Although the book has a section of photographs, the descriptions in the text were sometimes lacking. I found myself searching online to see photos of many of the fair's attractions and exhibits. I did find the overall information of the fair's history and the mores of the people of the time to be very worthwhile. The interwoven love story that was used as a device for the fair was a little unusual but was also quite interesting. However, a lot of the descriptions were quite dry and I would only mildly recommend this one.
I found this to be a real eye-opener! Coming from a Mormon background (I grew up in Utah), this book was very relevant for me. I thought Ebershoff did a great job in telling this story that includes the roots of polygamy in the Mormon Church along with a modern day murder mystery in a polygamist cult and how the two stories connect with each other. I tend to agree that the story would have perhaps been better if only the story of Ann Eliza Young was told, but I did get engrossed in the modern-day story as well. Reading the story of the Mormon beginnings and Brigham Young was definitely not the same stories I was taught in Mormon Sunday school. Especially the baser aspects of why Brigham and Joseph Smith entered into polygamous relationships and some of the other historical aspects such as the "hand-cart tragedy." This is a work of fiction and it is hard to separate the fact from the fiction, however, I think the author tried to accurately portray the events as much as possible.
The story within the modern-day cult reminded me a lot of the HBO series "Big Love." I would recommend this series highly. This book also piqued my interest in reading more about Ann Eliza Young -- I would like to read her book "Wife No. 19" at some point. I didn't realize she had such an impact on the Mormon Church's renouncement of polygamy. Overall a high recommendation for this book.
This was another page-turner in the Reacher series. In this one, Reacher is on a bus going through South Dakota in the middle of the winter. The bus is involved in an accident and Reacher is stuck in a small town with a lot of problems including a motorcycle gang selling meth and a potential murderer about to strike the town. Well, needless to say, Reacher gets involved in what turns out to be an epic climax. I don't know if Child was thinking of ending the series with this book (given the ending which leaves you wondering about whether Reacher survived) but the series continues with "Worth Dying For" - the only remaining Reacher book I haven't read. I did have a couple of quibbles with "61 Hours" - first, it seemed like Reacher was not quick enough to figure out who was doing the murders in the small town (I had this figured out about half way through the novel), and second, I didn't really like how the novel left you wondering at the end. That being said, I still liked the book and would recommend it along with all of the previous Reacher novels from Child.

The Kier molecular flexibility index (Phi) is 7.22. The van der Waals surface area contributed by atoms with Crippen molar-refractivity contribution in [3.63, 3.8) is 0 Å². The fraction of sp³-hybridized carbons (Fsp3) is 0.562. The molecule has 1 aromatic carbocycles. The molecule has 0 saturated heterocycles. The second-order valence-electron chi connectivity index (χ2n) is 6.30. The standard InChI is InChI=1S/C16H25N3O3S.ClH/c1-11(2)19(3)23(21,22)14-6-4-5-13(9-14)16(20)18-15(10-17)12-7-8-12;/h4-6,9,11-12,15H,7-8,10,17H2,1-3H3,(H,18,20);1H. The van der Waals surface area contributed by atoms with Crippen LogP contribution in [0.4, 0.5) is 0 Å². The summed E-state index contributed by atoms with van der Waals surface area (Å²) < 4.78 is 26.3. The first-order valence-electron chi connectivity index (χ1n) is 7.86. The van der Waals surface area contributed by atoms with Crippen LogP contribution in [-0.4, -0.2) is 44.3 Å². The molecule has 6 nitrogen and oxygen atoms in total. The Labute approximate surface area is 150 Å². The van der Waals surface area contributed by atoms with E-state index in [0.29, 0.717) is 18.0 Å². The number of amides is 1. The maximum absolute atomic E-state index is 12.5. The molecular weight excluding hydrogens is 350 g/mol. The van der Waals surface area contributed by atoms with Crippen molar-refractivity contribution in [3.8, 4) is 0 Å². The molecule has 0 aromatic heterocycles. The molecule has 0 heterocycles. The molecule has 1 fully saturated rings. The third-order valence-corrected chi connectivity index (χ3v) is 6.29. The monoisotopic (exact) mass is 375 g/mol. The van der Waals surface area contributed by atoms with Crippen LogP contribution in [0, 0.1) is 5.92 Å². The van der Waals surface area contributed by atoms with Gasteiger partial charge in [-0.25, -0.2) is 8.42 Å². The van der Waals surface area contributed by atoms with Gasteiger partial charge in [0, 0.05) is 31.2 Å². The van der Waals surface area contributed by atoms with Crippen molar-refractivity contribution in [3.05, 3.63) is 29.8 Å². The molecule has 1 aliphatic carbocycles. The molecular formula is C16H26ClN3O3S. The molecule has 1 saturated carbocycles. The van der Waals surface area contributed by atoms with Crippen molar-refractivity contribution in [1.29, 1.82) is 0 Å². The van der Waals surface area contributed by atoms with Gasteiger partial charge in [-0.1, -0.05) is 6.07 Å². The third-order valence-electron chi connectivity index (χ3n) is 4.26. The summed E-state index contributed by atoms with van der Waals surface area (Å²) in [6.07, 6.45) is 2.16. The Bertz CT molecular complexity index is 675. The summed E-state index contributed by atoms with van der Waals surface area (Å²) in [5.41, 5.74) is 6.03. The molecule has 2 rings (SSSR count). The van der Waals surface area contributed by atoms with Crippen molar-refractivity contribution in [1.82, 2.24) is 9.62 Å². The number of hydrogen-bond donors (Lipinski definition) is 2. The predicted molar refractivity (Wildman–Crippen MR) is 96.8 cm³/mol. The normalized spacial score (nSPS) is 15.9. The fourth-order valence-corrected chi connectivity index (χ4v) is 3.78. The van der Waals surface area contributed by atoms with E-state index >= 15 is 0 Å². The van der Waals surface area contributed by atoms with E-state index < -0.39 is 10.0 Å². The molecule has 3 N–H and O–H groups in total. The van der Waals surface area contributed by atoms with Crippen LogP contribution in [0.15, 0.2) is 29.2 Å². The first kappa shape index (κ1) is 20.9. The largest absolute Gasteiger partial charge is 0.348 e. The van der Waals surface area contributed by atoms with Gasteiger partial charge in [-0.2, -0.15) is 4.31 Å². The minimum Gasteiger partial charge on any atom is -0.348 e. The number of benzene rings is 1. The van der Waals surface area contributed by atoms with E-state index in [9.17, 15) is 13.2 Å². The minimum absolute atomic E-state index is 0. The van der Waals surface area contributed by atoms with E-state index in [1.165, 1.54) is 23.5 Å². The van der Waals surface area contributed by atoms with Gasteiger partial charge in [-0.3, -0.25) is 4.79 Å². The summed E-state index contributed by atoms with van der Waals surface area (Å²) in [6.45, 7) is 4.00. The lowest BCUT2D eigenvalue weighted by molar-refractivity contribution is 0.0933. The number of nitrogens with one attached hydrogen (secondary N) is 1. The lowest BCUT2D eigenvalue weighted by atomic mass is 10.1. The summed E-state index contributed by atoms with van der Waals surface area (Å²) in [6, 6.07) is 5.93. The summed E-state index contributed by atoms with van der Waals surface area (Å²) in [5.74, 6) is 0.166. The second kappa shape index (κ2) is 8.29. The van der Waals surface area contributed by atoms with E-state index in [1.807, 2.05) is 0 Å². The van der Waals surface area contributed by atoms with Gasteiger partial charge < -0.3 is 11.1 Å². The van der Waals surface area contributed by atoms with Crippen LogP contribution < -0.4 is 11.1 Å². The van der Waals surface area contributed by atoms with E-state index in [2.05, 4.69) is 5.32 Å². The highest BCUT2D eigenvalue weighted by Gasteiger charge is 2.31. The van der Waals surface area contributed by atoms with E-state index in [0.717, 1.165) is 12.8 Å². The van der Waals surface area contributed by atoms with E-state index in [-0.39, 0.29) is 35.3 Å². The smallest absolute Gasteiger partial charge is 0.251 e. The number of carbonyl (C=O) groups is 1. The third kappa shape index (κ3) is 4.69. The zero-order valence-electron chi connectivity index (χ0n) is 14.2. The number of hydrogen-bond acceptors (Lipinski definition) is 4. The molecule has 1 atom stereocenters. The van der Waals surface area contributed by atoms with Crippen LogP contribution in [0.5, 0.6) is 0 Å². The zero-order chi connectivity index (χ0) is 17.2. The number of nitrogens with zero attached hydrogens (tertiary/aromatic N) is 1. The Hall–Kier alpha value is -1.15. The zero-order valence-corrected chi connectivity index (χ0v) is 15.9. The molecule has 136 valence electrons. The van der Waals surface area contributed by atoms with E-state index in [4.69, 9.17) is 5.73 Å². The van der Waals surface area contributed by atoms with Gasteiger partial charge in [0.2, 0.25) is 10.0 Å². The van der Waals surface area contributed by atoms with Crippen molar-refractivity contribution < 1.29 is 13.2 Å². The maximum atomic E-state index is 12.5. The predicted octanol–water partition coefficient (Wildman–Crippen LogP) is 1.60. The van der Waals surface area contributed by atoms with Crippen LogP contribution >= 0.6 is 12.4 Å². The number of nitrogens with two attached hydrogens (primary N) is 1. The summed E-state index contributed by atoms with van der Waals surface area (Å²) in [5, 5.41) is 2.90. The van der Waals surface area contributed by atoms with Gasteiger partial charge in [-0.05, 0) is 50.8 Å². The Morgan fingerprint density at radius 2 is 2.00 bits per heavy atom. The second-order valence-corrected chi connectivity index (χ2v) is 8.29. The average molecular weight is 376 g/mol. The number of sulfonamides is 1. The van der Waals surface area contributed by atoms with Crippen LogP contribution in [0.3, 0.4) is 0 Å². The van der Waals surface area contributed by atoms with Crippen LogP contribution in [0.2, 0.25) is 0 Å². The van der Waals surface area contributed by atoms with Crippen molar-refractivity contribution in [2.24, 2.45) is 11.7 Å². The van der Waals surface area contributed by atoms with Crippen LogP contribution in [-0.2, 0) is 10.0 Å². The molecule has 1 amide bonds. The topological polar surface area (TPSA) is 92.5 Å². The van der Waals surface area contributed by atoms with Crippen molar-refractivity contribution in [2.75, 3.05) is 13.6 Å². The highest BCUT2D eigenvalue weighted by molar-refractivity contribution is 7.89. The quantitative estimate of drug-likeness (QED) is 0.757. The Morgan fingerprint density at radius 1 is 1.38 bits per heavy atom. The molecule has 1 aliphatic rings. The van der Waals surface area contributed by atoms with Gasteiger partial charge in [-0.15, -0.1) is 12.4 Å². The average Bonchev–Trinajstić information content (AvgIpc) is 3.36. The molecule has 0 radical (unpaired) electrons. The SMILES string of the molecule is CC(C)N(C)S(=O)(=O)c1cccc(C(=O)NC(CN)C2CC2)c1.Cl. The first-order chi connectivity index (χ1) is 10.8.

I never know what to expect from Koontz. I was expecting this book to be possibly a kind of haunted house type thriller but in actuality it was more of a sci-fi what-if novel with themes of overpopulation and post-humanism. I was somewhat surprised at this because the recent Dan Brown novel Inferno also used these same themes but in a totally different way. Shadow Street took the reader into a very bleak future where mankind had been wiped out as a result of a need for population control and use of nano-technology to develop super-humans who were more-or-less immortal. A very scary portrayal of this future including the use of "pogramites" to eliminate the overpopulation. I would mildly recommend this book and rate it above some of Koontz' more recent novels but still not in a league with his earlier work such as Watchers.